It’s the holiday season and now that Thanksgiving is over, it’s almost time for Christmas. I’m so thankful for all of my wonderful couples and for those of you who follow us and while I don’t have a gift for you everyday, I do have a weekly gift of wedding planning help to say thanks. So, let’s rip off the wrapping and jump into today’s Q&A where we’re talking about the seating chart: I’ve been toying with the idea of having open seating at my wedding. I’ve been to many weddings where I wasn’t super thrilled at my table and I like the idea of people being able to pick their own seats and sit where ever they want. But are there downsides to open seating that I should take into account?
Good question! Open seating can be a wonderful idea for not only the reasons you mentioned but because then you don’t have to worry about things like a seating chart, seating cards or place cards. It definitely lends itself to a more casual wedding as opposed to a formal one, but that isn’t a rule you have to follow. I wouldn’t say there are “downsides” to a open seating plan, but there are few factors to consider before choosing it as it might not work for your wedding.
First off, when you have a open seating plan, you need to provide extra tables and chairs in order to make sure that everyone can find a seat and sit with who they want to. Your guests won’t make perfect 10 person tables, so if you have 100 people, you want more than 100 seats. With this in mind, you’ll need to make sure that your venue has the room for extra tables and chairs. In addition, if you are renting your items, keep in mind that will add to your total cost as besides extra tables and chairs you’ll also need more linen, flatware, glassware, and china.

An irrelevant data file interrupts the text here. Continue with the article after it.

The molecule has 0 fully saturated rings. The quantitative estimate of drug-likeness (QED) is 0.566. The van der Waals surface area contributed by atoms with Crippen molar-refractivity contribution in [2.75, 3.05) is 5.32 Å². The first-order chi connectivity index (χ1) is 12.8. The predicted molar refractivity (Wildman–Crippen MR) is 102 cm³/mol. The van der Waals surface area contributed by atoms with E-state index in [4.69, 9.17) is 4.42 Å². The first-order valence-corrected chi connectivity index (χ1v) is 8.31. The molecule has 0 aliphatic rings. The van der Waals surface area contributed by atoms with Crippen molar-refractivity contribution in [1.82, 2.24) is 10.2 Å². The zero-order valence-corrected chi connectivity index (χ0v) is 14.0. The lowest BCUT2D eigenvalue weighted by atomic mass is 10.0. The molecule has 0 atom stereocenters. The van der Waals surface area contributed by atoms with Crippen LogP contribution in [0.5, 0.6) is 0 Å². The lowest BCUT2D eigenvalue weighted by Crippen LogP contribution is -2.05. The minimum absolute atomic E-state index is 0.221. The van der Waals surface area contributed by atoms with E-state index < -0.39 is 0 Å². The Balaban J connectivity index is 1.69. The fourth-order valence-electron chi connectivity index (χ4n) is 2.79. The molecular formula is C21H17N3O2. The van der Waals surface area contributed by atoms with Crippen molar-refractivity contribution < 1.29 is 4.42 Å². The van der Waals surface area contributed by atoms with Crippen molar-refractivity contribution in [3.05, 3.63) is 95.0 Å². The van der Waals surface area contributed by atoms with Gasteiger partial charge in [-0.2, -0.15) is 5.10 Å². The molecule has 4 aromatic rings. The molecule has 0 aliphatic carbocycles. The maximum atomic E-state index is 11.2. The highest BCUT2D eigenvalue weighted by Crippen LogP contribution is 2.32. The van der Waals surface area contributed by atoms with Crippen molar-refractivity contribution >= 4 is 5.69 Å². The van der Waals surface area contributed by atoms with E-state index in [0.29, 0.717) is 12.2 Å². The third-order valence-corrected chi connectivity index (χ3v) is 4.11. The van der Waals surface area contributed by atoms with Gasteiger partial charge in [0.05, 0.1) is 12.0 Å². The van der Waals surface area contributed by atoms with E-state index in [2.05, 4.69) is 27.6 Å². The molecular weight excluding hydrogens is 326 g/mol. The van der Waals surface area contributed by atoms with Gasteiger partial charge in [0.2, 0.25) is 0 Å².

Another thing to think about is the seating for your immediate family, wedding party and those you are particularly close to. If you don’t have assigned seats, where they sit will also be unplanned which means they may not be close to you. That may or may not be an issue for you, but it is something to think about. Now you can have a few reserved tables, but that does make it a bit tricky so I’d suggest you either go all assigned or all not assigned.
If you are someone who likes things to look perfect, having an open seating plan might not be your cup of tea. Since you won’t know where people will sit or how they will sit, from a photography standpoint you will have empty seats and possibly even open tables. It’s a minor thing as it’s just aesthetic, but for some that might be an issue.
The last thing to think about is what meal you are serving. If you are doing a plated meal where your guests chose their entree, that is a deal breaker as the serving staff won’t be able to tell who had what since you won’t have seating cards. If you are doing a set plated meal where everyone has the same meal, then open seating is an option. If you are having a family style meal, that is not a deal breaker, but it does make it a bit tricky for your catering team as they won’t know how much to serve per table. It’s not insurmountable, but it’s not ideal as you may end up having to pay for extra food. If you are doing a buffet, or stations you are a-ok for an open seating plan.
Now is an open seating plan right for you and your wedding? Besides our one deal breaker, it really just depends on your wedding and what works best for you. Take into account the different factors and I’m sure you’ll make the right decision.
(Photo credit: McAllister Photography)
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